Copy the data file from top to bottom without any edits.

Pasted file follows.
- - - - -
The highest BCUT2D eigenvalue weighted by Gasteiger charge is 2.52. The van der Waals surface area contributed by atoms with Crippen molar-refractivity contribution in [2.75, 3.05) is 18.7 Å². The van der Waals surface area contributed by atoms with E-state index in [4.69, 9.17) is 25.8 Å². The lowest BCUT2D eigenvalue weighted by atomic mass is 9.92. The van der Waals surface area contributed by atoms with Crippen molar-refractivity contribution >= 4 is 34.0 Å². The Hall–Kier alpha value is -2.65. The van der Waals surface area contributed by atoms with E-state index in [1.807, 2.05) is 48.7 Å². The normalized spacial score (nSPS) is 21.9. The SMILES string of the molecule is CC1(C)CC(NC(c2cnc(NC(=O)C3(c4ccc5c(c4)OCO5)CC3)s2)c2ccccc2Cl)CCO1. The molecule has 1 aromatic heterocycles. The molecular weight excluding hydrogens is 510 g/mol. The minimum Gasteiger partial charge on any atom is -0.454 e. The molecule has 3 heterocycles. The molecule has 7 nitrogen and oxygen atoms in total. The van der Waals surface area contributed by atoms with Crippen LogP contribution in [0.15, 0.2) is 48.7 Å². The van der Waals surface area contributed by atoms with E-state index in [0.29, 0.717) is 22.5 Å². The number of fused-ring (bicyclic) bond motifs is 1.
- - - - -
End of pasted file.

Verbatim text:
The highest BCUT2D eigenvalue weighted by Gasteiger charge is 2.52. The van der Waals surface area contributed by atoms with Crippen molar-refractivity contribution in [2.75, 3.05) is 18.7 Å². The van der Waals surface area contributed by atoms with E-state index in [4.69, 9.17) is 25.8 Å². The lowest BCUT2D eigenvalue weighted by atomic mass is 9.92. The van der Waals surface area contributed by atoms with Crippen molar-refractivity contribution >= 4 is 34.0 Å². The Hall–Kier alpha value is -2.65. The van der Waals surface area contributed by atoms with E-state index in [1.807, 2.05) is 48.7 Å². The normalized spacial score (nSPS) is 21.9. The SMILES string of the molecule is CC1(C)CC(NC(c2cnc(NC(=O)C3(c4ccc5c(c4)OCO5)CC3)s2)c2ccccc2Cl)CCO1. The molecule has 1 aromatic heterocycles. The molecular weight excluding hydrogens is 510 g/mol. The minimum Gasteiger partial charge on any atom is -0.454 e. The molecule has 3 heterocycles. The molecule has 7 nitrogen and oxygen atoms in total. The van der Waals surface area contributed by atoms with Crippen LogP contribution in [0.15, 0.2) is 48.7 Å². The van der Waals surface area contributed by atoms with E-state index in [0.29, 0.717) is 22.5 Å². The number of fused-ring (bicyclic) bond motifs is 1.